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Craft Beer To Beat the Heat

Lemonade and summer go hand in hand, just like the big lemon shaped kiosks and the state fair. Who doesn’t love a refreshingly tart drink during the dog days of summer? Now’s a good time as any to savor and explore sour beers and tart cocktails.

One of the most common beer concoctions you’ll see on the shelves is the shandy, which is typically a low-alcohol beer mixed with lemonade. Try Dundee’s or Leinenkugel’s Summer Shandy, as well as Traveler Curious Traveler Shandy and Sam Adams Porch Rocker. Even better, make a fresh shandy yourself: mix 1 cup sugar, 3 cups water, 1 cup fresh lemon juice, 2 fresh mint sprigs, and chilled beer of your choice. Make it and you’ll be hooked all summer long.

Not a lemon fan? There are other tart beers out there that are sure to please!

European brewers have been making sour beers for centuries, brewing in similar fashion to brewing’s beginnings thousands of years ago. German Berliner Weisse, Belgian Oud Bruin, Flanders Red, and Belgian Lambics are different types of sour beers worth investigating. Particularly interesting is the lambic, a beer so unique that it cannot be made anywhere else but in a region west of Brussels. Lambics are fermented by the action of naturally occurring, wild, airborne yeasts of the region, usually in wooden barrels. This spontaneous fermentation process contributes to the taste characteristics of the beer. While these beers do contain hops, they’re used primarily for their preservative characteristics and not hoppy tasting at all. Some lambics are blended with fruits such as raspberries and cherries to give it a sweet-sour profile. Another lambic, known as gueze, is a blend of old and new lambics that are bottled and aged for two to three years. This process gives the gueze a sharper sourness than that of an unblended lambic. Since they are rare and fermentation takes longer, some varieties may be harder to find and a bit more expensive than other beer choices. The pursuit and price is worth it, as these beers have a wonderful tart flavor that works well with cheeses, fruit, salads and dessert. A popular fruit lambic readily available here is Lindeman’s Framboise, a raspberry lambic that is fruity and tart.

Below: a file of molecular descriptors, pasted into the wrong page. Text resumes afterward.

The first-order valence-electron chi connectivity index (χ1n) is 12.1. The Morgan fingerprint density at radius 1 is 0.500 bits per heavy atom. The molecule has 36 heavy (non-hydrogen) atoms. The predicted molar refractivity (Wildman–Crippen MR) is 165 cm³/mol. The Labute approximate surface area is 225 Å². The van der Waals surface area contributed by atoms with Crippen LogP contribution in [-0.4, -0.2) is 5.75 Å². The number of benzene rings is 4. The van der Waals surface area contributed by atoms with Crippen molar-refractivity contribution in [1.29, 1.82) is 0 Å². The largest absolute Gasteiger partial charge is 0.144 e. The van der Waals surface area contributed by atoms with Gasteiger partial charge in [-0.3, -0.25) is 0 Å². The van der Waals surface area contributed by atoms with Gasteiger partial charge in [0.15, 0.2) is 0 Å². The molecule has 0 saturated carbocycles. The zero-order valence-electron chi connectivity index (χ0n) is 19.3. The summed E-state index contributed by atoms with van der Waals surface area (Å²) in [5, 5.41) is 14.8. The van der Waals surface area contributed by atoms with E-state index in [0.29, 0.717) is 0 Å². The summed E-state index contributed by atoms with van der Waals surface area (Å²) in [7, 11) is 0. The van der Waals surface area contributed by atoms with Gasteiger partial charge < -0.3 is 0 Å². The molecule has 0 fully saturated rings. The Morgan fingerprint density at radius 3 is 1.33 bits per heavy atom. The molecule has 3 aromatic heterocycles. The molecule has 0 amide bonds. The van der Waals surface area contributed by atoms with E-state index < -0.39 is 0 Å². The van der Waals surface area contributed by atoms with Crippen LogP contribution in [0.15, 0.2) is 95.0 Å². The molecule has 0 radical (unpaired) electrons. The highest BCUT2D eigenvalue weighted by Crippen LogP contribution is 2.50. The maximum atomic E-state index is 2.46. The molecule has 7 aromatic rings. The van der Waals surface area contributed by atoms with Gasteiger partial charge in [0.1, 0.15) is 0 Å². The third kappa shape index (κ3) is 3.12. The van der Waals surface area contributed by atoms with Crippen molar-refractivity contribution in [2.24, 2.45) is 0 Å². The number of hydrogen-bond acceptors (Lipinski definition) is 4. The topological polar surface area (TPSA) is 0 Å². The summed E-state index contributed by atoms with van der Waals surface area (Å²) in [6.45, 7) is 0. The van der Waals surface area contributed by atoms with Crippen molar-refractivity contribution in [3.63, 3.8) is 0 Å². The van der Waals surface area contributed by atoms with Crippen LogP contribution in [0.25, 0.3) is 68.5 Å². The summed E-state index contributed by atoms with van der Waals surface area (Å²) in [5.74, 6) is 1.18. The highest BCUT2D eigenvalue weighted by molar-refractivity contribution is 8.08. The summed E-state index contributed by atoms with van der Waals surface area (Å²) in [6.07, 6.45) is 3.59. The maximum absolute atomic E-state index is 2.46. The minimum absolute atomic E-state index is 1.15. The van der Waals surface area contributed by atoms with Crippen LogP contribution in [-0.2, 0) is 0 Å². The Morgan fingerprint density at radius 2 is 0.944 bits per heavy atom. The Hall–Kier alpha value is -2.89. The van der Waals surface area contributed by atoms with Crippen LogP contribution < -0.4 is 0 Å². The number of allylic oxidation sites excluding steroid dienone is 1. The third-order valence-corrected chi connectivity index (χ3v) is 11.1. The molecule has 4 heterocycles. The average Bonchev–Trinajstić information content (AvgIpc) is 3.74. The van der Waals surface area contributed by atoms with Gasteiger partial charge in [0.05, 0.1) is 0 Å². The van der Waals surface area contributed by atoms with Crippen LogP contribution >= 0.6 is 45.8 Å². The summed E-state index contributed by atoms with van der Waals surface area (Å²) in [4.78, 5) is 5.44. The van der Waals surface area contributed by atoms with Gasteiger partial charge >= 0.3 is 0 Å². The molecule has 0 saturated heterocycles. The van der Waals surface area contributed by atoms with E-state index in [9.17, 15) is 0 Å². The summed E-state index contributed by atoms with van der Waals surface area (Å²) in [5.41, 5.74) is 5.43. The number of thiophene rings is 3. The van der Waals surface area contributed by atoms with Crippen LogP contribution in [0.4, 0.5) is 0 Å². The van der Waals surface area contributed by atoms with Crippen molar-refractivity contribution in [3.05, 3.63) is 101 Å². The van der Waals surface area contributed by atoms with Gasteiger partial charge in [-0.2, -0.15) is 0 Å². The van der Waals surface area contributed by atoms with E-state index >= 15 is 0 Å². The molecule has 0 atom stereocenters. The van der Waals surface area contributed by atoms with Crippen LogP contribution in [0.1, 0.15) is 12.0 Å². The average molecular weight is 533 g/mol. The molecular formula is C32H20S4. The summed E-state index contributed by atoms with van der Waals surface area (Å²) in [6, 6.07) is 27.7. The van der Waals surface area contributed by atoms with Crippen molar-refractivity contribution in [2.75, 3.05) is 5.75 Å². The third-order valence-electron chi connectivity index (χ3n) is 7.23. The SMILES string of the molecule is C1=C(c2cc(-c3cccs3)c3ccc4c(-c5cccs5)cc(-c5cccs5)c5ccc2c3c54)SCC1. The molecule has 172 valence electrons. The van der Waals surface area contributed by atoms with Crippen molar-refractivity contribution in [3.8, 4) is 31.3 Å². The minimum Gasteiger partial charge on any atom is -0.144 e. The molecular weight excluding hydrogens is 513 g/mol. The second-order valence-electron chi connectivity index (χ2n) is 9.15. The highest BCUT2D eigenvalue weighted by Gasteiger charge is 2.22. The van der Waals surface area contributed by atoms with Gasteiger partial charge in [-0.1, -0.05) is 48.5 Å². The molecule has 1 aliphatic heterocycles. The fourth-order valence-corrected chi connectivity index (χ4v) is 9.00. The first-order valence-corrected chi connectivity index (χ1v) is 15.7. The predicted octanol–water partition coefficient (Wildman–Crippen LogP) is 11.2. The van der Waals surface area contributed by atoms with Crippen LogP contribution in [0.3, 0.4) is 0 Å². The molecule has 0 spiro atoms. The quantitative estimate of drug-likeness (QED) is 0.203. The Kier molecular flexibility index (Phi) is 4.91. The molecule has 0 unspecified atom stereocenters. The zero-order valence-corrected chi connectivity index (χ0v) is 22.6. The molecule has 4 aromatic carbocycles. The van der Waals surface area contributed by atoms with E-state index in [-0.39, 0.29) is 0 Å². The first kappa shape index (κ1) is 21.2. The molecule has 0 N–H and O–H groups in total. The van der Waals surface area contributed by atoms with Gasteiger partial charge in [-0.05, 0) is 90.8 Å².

American craft brewers experiment and interpret their own styles of sour in a number of ways. They experiment with a variety of yeasts, fruits and fermenting in steel and oak barrels. The result is a unique, American crafted sour. Some of these beers might be harder to identify if you don’t know what to look for, so you might have to do some investigative work. A great resource for looking up beer styles and breweries is www.beeradvocate.com. Some nice sours to try are Rosetta from Ommegang, a Flanders Oud Bruin, Southern Tier’s Cherry Gose, and Brooklyn’s Bel Air Sour to name a few. Once you’ve had a taste of these tart treats, you’ll be ready to pucker up! Cheers!

Lambic beer is so unique that it cannot be made anywhere else but in a region west of Brussels.

Gloria Rakowsky